Monday, February 25, 2008

This Is 21st Century Learning

At my school, we're most interested in the question:
How does technology transform instruction?
Well, here's how:
Lindsea started blogging last year in my sophomore English class. Unfortunately, a lot of what she had to blog was my assignments. But the class also had opportunities to start their own conversations on their blogs, and we were lucky enough to blog with Clay Burell's class in South Korea. We were all trying to figure it out.
Fast forward to the beginning of this school year, I noticed that there are new items in my "students" Reader folder. A few students are writing on their own. A few more are using their blogs for other classes.
Lindsea becomes a sophisticated web2.0 regular. She write for Students 2.0 and organizes grassroots fundraisers using her networks.
Then she writes this post in which she describes Project Global Cooling, student-owned collaborative web space, and sustainability at our school. Within the conversation about her post, she connects with a middle school teacher in Qatar. They decide to collaborate. She Skypes with his class at 2:30 in the morning, teaching them about environmental issues in Hawaii, and what we're trying to do about them.
Now, she's planning her senior independent project for next year. Not only is the project going to be for her, but she's designing a project that will lay the foundation for other students here to find their own Personal Learning Networks.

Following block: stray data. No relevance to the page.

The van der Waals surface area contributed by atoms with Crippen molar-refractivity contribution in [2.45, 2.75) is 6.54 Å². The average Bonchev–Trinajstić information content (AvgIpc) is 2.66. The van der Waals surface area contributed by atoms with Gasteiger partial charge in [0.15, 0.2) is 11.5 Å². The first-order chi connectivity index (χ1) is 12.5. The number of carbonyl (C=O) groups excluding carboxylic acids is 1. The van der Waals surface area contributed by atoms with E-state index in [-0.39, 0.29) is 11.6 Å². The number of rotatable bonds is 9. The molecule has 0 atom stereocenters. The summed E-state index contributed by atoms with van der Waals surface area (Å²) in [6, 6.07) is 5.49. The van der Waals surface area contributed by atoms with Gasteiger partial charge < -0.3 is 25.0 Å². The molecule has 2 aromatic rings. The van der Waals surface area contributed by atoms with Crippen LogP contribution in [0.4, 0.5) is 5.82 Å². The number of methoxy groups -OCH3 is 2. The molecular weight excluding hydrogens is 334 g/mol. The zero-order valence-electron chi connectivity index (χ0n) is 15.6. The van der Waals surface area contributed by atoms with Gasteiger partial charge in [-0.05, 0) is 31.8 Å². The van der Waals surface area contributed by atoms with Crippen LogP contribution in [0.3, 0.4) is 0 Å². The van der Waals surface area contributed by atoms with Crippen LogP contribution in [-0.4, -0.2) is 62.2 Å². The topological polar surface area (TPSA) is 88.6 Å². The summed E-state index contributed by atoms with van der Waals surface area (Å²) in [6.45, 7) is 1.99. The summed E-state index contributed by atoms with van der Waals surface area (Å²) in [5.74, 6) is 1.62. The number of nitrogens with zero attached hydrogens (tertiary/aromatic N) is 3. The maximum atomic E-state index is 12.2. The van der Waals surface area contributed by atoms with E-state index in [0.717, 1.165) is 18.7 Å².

Flickr photo credit: iurikothe
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1 comment:

msheverett said...

Dear Chris,

We write to you because of your experience with projects involving online collaboration with classrooms located in different countries. We have heard about your work with online collaboration. We believe you have experiences and insights that can help other teachers and we would very much like to interview you about these experiences.
My name is Don Leu ( I am a professor of education and Director of the New Literacies Research Lab at the University of Connecticut ( Along with my colleague, Heidi Everett-Cacopardo, we are studying exceptional teachers, such as yourself. We hope you might participate in a short study of teachers who have successfully used collaborative projects in their classroom. We seek to determine best practice instruction with this approach by surveying and interviewing teachers to hear from them about what works and what does not. Your story is an important one that can inform other teachers about Internet integration in the classroom, improving opportunities for both children and teachers alike. This study will be conducted in English and translations will not be provided.

We know your time is important. Would you have a few minutes to complete a short online survey and to participate in an even shorter follow up interview? We think it could make an important difference to other teachers and students around the world. Can you let us know? We will share our results with you, when they are completed.

If you know of any other teachers who work with online collaborative projects with classrooms in different nations would you forward this email to them or provide us with their name and email address? We would greatly appreciate it. Thank you.

This research study was approved by the UConn IRB, Protocol #H10-017.

Our very best,

Don & Heidi

Donald J. Leu, Ph.D.
Neag Endowed Chair in Literacy and Technology
Board of Directors, International Reading Association
University of Connecticut
The New Literacies Research Lab:
Office: 860.486.0202
Cell: 860.680.3752

Heidi Everett-Cacopardo
Graduate Student Researcher
New Literacies Research Lab:
Neag School of Education
University of Connecticut
Office: 860.486.0202